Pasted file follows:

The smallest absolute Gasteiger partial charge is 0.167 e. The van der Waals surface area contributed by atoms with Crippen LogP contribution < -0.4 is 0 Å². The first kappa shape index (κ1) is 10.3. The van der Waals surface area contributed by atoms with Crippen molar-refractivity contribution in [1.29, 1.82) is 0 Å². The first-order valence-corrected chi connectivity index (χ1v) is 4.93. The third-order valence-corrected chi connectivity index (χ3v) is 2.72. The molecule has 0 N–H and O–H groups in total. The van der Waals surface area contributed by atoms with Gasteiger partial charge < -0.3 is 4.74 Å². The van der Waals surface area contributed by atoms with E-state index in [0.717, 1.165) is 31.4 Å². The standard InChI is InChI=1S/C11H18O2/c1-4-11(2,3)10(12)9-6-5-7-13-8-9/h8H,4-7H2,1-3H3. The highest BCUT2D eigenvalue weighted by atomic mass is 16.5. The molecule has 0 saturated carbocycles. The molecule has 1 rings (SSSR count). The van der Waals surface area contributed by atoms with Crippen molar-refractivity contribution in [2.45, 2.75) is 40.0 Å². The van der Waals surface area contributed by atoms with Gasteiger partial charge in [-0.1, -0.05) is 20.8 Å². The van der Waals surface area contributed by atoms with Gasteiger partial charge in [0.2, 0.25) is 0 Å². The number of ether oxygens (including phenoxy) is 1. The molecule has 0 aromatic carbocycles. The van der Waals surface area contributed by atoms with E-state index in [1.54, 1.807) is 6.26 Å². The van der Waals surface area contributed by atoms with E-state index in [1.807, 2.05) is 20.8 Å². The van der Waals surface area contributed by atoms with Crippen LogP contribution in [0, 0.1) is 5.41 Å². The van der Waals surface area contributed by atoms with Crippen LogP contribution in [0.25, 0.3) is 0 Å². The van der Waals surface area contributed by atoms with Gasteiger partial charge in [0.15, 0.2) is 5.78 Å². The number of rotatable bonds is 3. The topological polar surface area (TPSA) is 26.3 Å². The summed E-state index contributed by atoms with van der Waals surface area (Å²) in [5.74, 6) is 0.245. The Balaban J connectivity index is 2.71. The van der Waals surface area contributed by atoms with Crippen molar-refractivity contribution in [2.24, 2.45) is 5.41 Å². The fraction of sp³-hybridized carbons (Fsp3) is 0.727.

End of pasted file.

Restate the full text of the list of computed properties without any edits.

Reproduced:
The smallest absolute Gasteiger partial charge is 0.167 e. The van der Waals surface area contributed by atoms with Crippen LogP contribution < -0.4 is 0 Å². The first kappa shape index (κ1) is 10.3. The van der Waals surface area contributed by atoms with Crippen molar-refractivity contribution in [1.29, 1.82) is 0 Å². The first-order valence-corrected chi connectivity index (χ1v) is 4.93. The third-order valence-corrected chi connectivity index (χ3v) is 2.72. The molecule has 0 N–H and O–H groups in total. The van der Waals surface area contributed by atoms with Gasteiger partial charge < -0.3 is 4.74 Å². The van der Waals surface area contributed by atoms with E-state index in [0.717, 1.165) is 31.4 Å². The standard InChI is InChI=1S/C11H18O2/c1-4-11(2,3)10(12)9-6-5-7-13-8-9/h8H,4-7H2,1-3H3. The highest BCUT2D eigenvalue weighted by atomic mass is 16.5. The molecule has 0 saturated carbocycles. The molecule has 1 rings (SSSR count). The van der Waals surface area contributed by atoms with Crippen molar-refractivity contribution in [2.45, 2.75) is 40.0 Å². The van der Waals surface area contributed by atoms with Gasteiger partial charge in [-0.1, -0.05) is 20.8 Å². The van der Waals surface area contributed by atoms with Gasteiger partial charge in [0.2, 0.25) is 0 Å². The number of ether oxygens (including phenoxy) is 1. The molecule has 0 aromatic carbocycles. The van der Waals surface area contributed by atoms with E-state index in [1.54, 1.807) is 6.26 Å². The van der Waals surface area contributed by atoms with E-state index in [1.807, 2.05) is 20.8 Å². The van der Waals surface area contributed by atoms with Crippen LogP contribution in [0, 0.1) is 5.41 Å². The van der Waals surface area contributed by atoms with Crippen LogP contribution in [0.25, 0.3) is 0 Å². The van der Waals surface area contributed by atoms with Gasteiger partial charge in [0.15, 0.2) is 5.78 Å². The number of rotatable bonds is 3. The topological polar surface area (TPSA) is 26.3 Å². The summed E-state index contributed by atoms with van der Waals surface area (Å²) in [5.74, 6) is 0.245. The Balaban J connectivity index is 2.71. The van der Waals surface area contributed by atoms with Crippen molar-refractivity contribution in [2.24, 2.45) is 5.41 Å². The fraction of sp³-hybridized carbons (Fsp3) is 0.727.